Little is known of the final physiologic mechanism(s) resulting in SIDS. Five infants participated in this study, three of whom were referred at about 1 month of age because of cyanotic episodes of undetermined etiology. Respirations and eye movements were recorded during several sleep sessions on each patient. In addition, patients were observed on an apnea monitor and a record was kept of the incidence of prolonged apneic episodes (≥ 15 seconds).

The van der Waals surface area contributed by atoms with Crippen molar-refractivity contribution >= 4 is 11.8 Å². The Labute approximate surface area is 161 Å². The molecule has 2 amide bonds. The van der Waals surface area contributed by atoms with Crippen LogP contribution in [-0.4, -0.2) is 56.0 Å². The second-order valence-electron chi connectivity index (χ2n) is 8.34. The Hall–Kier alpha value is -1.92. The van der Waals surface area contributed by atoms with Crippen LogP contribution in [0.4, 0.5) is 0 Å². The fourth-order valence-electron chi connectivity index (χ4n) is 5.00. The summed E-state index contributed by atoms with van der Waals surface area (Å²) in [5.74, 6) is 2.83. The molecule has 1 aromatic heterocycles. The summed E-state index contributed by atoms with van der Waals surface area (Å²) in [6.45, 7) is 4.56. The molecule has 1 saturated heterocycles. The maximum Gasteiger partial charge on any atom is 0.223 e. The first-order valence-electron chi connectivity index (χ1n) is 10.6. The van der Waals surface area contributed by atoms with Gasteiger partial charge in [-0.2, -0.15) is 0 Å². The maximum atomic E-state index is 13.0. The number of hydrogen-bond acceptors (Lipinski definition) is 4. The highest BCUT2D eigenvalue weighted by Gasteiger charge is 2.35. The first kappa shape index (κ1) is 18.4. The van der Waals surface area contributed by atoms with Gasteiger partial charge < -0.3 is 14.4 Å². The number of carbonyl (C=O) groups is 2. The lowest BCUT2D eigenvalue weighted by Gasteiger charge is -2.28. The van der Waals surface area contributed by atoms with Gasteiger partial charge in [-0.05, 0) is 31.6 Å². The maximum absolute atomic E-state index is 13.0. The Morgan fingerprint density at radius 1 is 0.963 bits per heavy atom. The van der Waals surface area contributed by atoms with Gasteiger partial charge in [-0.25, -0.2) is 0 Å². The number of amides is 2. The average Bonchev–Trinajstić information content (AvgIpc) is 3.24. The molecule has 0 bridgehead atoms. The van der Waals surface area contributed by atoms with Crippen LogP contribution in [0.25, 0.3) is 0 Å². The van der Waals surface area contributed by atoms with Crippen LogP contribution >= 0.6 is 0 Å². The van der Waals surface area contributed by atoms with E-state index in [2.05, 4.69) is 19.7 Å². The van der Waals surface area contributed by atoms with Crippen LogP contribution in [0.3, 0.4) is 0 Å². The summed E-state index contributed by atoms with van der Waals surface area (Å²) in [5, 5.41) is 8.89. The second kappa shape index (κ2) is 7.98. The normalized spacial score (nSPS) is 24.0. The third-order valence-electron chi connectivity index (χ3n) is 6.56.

The laboratory sleep studies revealed frequent periods of apnea (≥ 2 seconds) which (1) decreased in amount after a certain age and (2) were most frequent during REM sleep. All infants had a number of prolonged apneic and cyanotic episodes during sleep, some requiring vigorous resuscitative efforts. Prolonged apnea most often occurred in conjunction with an upper-respiratory tract infection or when frequent apnea was noted in the laboratory. Two of the infants subsequently died of SIDS.
These data support the hypothesis that prolonged apnea, a physiological component of sleep, is part of the final pathway resulting in sudden death. It is suggested also, that infants at risk might be identified prior to the final tragic event.